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Listed below are a few Android apps that I’ve found useful - I haven’t tried many. Unless stated otherwise, the links go to the official Google Android Market site - https://market.android.com


As far as I know, you can only download the apps from the market.android.com site directly to the android device. You will need a Google Account to do so.



All the android apps have permissions which are set by the app author (although, occasionally, an app may not have any permissions). A permission allows the app to do certain things to your mobile. There are a wide variety of permissions and the app may need to access various parts of the phone in order to do various things. There can be a big security risk in this. Unlike i-Phone etc. apps, the android apps are not tested by Google. When you click on an app in the market place, you will see a Permissions tab. This lists what permissions the app wants to use. When you go to install the app, you will also be shown a list of the permissions (check - occasionally they may be different to what you’ve seen on the tab. If you’re not happy with the permissions, don’t click on the install button


Always check the permissions to see what the app wants to use. There are usually genuine reasons why the app needs certain permissions, even if they don’t seem relevant. E.g. a calculator app may require permanent access to the internet, even though it doesn’t need the internet to work. This is probably because (especially if the app is free) it is showing adverts and needs to access the internet for the adverts. Be especially aware where the permission allows the phone to dial numbers. Depending on the app (especially if it’s related to interacting with your contacts), it may need the dial out options of the phone. Or, it could be a means of making the phone dial premium rate numbers.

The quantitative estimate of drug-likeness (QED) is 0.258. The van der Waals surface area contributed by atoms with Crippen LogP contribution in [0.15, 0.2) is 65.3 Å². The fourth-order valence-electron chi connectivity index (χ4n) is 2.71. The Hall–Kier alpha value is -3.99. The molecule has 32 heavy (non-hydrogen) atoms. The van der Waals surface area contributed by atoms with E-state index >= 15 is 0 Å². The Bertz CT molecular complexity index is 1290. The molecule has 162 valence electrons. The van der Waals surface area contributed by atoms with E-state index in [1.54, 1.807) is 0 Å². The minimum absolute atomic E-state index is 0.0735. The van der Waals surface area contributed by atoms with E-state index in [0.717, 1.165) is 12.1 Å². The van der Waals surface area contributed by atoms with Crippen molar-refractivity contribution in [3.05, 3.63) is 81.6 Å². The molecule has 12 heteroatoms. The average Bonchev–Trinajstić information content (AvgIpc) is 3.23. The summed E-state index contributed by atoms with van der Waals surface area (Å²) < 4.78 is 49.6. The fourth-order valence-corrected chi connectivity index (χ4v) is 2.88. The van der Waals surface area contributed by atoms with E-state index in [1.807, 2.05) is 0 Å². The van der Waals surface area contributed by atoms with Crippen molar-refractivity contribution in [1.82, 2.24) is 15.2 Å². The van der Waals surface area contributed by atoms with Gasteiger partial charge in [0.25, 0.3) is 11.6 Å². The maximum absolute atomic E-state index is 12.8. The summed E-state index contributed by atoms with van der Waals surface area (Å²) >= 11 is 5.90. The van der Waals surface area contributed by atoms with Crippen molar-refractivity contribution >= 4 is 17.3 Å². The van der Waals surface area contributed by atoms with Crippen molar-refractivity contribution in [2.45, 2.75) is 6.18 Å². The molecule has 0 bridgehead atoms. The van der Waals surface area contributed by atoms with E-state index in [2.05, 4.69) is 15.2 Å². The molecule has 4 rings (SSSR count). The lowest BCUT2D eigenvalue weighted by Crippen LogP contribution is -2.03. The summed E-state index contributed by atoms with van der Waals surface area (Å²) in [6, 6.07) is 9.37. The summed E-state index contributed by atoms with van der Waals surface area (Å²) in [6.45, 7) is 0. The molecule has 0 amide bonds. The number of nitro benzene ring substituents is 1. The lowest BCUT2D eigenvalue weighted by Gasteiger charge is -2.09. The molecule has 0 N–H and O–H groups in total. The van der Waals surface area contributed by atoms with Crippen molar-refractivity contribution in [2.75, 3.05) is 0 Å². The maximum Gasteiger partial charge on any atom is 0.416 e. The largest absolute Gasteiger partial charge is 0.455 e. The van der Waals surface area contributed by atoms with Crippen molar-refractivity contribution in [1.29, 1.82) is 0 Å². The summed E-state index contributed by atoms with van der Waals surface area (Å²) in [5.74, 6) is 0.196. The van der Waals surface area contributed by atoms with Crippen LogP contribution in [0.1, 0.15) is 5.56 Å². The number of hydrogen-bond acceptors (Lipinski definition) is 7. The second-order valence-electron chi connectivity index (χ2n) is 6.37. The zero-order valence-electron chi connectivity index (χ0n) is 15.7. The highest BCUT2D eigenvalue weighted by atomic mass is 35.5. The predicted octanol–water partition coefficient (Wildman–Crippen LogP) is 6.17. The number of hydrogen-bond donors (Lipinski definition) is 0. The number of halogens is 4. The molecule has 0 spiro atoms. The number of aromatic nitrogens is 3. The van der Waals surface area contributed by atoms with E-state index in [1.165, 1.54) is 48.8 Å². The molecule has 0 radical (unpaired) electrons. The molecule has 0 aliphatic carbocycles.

Unfortunately, because of the way the android system works, permission will often be requested to access the personal information of the phone (such as phone number, IMEI number etc.) even though the app doesn’t need it. This is because it needs to access a certain thing (such as to detect whether you are on the phone for example-perhaps to mute, say, a media player when the phone rings). Unfortunately several things are all bundled in the same permission which means that even though the app only needs permission to see if the phone is in use, it will also be granted permission to do other things. However, it will only do anything else if the app is programmed to do it. Just because the permission is there, it doesn’t mean that the app is using it.


The other thing is that, due to compatibilty reasons, an app that is made for android v1.5 or below will automatically be given certain permissions whether the app author wants them or not - see the first link below.



A useful site dealing with android security, it covers a range of issues and gives some good advice. It also has a good section on what the permissions are. This site is a must if you have an android-based phone. The security information is also available as a PDF from the same link:

http://alostpacket.com/2010/02/20/how-to-be-safe-find-trusted-apps-avoid-viruses/


A guide to the main permissions and how important each one is - based on the above site:

http://techpp.com/2010/07/30/android-apps-permissions-secure-private-data/


This is a detailed explanation of all the permissions - technical, more for programmers:

http://developer.android.com/reference/android/Manifest.permission.html